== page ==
Spike Lee: I'll do the right thing

Spike Lee explains why revenge is the last thing on his mind as a jury member at this year's Venice Film Festival
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The Independent Culture

Two months ago, Marco Müller, the Venice Film Festival director, was in New York looking for films to put into this year's festival. We had brunch together and he asked if I wanted to put my new film, She Hate Me, into the festival and also whether I would like to be a jury member. Initially, I was not sure that I wanted to be on the jury because I thought about putting my film into the competition. But when Müller told me that my film could be shown out of competition - and I could also be on the jury - I agreed to do it.

Two months ago, Marco Müller, the Venice Film Festival director, was in New York looking for films to put into this year's festival. We had brunch together and he asked if I wanted to put my new film, She Hate Me, into the festival and also whether I would like to be a jury member. Initially, I was not sure that I wanted to be on the jury because I thought about putting my film into the competition. But when Müller told me that my film could be shown out of competition - and I could also be on the jury - I agreed to do it.

Normally, the reason why I come to film festivals is that they provide a launch pad for the films I am promoting. Even here, showing She Hate Me, I have promoted the film for a worldwide release, so in a lot of ways it's a win-win situation. Plus, I get to be here for the duration of the festival; and it means that I have got a feel for the flavour of the whole festival.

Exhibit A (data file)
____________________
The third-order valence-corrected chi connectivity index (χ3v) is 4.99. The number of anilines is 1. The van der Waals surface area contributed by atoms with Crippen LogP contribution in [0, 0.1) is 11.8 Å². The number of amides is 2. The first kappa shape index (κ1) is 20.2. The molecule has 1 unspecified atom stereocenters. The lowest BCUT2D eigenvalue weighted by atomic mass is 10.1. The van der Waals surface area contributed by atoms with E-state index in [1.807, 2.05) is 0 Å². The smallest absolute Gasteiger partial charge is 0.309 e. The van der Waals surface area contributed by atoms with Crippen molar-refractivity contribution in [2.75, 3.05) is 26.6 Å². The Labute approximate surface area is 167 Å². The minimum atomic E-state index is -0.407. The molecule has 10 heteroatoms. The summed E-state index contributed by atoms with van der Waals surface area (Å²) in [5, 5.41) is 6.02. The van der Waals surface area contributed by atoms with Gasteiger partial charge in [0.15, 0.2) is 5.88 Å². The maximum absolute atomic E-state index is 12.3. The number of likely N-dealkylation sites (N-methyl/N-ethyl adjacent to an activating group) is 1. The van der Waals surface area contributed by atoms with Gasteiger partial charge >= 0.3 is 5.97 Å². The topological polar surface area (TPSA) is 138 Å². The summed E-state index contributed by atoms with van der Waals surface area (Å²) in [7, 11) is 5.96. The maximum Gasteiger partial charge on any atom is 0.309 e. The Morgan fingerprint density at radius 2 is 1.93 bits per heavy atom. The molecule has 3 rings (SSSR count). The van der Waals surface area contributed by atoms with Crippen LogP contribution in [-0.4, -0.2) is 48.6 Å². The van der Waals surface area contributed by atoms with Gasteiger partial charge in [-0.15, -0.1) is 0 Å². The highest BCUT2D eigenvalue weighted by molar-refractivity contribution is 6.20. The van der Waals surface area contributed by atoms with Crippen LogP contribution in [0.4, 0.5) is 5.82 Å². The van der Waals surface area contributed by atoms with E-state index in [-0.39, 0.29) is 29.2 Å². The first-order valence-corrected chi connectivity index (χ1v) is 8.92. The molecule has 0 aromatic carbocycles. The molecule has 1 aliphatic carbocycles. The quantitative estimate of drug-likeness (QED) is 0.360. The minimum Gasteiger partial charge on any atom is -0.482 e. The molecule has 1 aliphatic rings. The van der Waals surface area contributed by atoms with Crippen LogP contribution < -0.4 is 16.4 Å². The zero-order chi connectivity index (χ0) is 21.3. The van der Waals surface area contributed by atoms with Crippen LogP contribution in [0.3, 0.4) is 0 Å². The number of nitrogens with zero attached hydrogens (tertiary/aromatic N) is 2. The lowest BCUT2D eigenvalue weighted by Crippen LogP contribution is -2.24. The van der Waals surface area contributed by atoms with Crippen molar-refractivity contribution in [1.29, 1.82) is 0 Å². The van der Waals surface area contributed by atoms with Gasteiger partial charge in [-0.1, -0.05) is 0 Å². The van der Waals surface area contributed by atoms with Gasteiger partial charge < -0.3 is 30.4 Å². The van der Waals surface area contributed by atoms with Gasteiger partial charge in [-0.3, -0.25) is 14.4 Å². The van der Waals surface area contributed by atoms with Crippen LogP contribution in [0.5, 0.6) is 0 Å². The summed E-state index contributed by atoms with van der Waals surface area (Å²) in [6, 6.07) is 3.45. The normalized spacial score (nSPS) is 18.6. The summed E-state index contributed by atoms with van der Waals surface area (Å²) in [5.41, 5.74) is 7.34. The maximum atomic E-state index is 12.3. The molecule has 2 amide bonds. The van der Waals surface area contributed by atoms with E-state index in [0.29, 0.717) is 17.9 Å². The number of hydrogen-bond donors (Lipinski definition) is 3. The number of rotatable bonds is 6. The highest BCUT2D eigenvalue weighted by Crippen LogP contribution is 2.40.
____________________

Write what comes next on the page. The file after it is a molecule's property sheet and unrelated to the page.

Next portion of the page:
Also, I've never been on any jury before and I thought that it would be a very good experience. I came to the Venice Film Festival with my film Clockers in 1994 and had a good time, so it seemed like the right place to be a jury member. Also, when I looked at my schedule, I thought that coming to this year's festival would be a very nice final summer vacation for my family, before my two children returned to school.

I'm not just here watching films from the perspective of a jury member. I want to learn something from each film that I see, for my own growth as a film-maker and to further my understanding of the craft. Even from the worst films in competition there is something I can take from them, especially when the film-makers have made decisions that I would not have done or thought about.

I must admit, I was surprised at the number of films that we have to see as members of the jury - 22 films in 10 days is a lot. Yesterday, I saw four films, and there was one day that I had to watch five films. When you are fatigued, and you have seen four films already in a day, the last film better be great for you to enjoy it and ensure you do not switch off. I guess it is just the luck of the draw when the films are shown. I sit through all the films, because I know that if I have a film in competition and I heard a jury member had walked out, I would not be pleased.

Usually when I go to see a film I already know what it is going to be about before I go in and although I try not to, sometimes I've also read the reviews. Here, with 95 per cent of the films, I've no idea what I'm going to see. I might know the title, the name of the film-maker and which country the film is from, but other than that, I'm going in completely blind. In a lot of ways that is refreshing as you don't have preconceived notions and you can watch the film with an open mind.